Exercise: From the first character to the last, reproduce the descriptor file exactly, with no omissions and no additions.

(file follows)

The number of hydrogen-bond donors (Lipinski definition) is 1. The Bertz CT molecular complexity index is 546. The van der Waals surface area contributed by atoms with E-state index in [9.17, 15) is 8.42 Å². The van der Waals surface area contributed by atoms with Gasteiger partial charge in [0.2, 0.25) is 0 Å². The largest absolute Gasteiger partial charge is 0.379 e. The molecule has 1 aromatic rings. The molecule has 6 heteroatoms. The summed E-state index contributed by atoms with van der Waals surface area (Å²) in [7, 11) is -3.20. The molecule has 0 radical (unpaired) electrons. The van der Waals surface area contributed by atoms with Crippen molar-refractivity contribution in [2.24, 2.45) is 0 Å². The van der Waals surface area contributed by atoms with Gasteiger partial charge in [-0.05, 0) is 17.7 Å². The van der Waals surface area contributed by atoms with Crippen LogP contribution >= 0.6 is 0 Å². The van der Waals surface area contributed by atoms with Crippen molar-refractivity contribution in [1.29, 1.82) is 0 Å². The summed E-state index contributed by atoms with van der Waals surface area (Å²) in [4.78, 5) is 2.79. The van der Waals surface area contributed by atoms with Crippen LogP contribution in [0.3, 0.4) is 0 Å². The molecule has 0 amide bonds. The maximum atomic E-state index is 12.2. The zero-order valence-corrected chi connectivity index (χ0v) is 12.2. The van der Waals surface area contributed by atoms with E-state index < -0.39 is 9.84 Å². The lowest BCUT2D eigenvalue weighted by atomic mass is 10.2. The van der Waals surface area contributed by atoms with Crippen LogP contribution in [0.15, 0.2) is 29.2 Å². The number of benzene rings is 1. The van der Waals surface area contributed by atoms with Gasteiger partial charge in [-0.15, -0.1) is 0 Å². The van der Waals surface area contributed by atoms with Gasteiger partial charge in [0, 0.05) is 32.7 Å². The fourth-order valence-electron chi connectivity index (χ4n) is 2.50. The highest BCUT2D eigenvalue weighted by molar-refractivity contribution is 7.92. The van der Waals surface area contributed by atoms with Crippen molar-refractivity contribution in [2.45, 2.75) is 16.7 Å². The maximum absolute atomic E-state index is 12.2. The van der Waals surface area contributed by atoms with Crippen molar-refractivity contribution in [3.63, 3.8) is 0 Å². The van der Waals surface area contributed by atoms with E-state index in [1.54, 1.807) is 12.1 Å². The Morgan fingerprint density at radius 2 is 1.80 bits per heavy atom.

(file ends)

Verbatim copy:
The number of hydrogen-bond donors (Lipinski definition) is 1. The Bertz CT molecular complexity index is 546. The van der Waals surface area contributed by atoms with E-state index in [9.17, 15) is 8.42 Å². The van der Waals surface area contributed by atoms with Gasteiger partial charge in [0.2, 0.25) is 0 Å². The largest absolute Gasteiger partial charge is 0.379 e. The molecule has 1 aromatic rings. The molecule has 6 heteroatoms. The summed E-state index contributed by atoms with van der Waals surface area (Å²) in [7, 11) is -3.20. The molecule has 0 radical (unpaired) electrons. The van der Waals surface area contributed by atoms with Crippen molar-refractivity contribution in [2.24, 2.45) is 0 Å². The van der Waals surface area contributed by atoms with Gasteiger partial charge in [-0.05, 0) is 17.7 Å². The van der Waals surface area contributed by atoms with Crippen LogP contribution >= 0.6 is 0 Å². The van der Waals surface area contributed by atoms with Crippen molar-refractivity contribution in [1.29, 1.82) is 0 Å². The summed E-state index contributed by atoms with van der Waals surface area (Å²) in [4.78, 5) is 2.79. The van der Waals surface area contributed by atoms with Crippen LogP contribution in [0.3, 0.4) is 0 Å². The molecule has 0 amide bonds. The maximum atomic E-state index is 12.2. The zero-order valence-corrected chi connectivity index (χ0v) is 12.2. The van der Waals surface area contributed by atoms with E-state index < -0.39 is 9.84 Å². The lowest BCUT2D eigenvalue weighted by atomic mass is 10.2. The van der Waals surface area contributed by atoms with Crippen LogP contribution in [0.15, 0.2) is 29.2 Å². The number of benzene rings is 1. The van der Waals surface area contributed by atoms with Gasteiger partial charge in [-0.15, -0.1) is 0 Å². The van der Waals surface area contributed by atoms with Gasteiger partial charge in [0, 0.05) is 32.7 Å². The fourth-order valence-electron chi connectivity index (χ4n) is 2.50. The highest BCUT2D eigenvalue weighted by molar-refractivity contribution is 7.92. The van der Waals surface area contributed by atoms with Crippen molar-refractivity contribution in [2.45, 2.75) is 16.7 Å². The maximum absolute atomic E-state index is 12.2. The van der Waals surface area contributed by atoms with Crippen molar-refractivity contribution in [3.63, 3.8) is 0 Å². The van der Waals surface area contributed by atoms with E-state index in [1.54, 1.807) is 12.1 Å². The Morgan fingerprint density at radius 2 is 1.80 bits per heavy atom.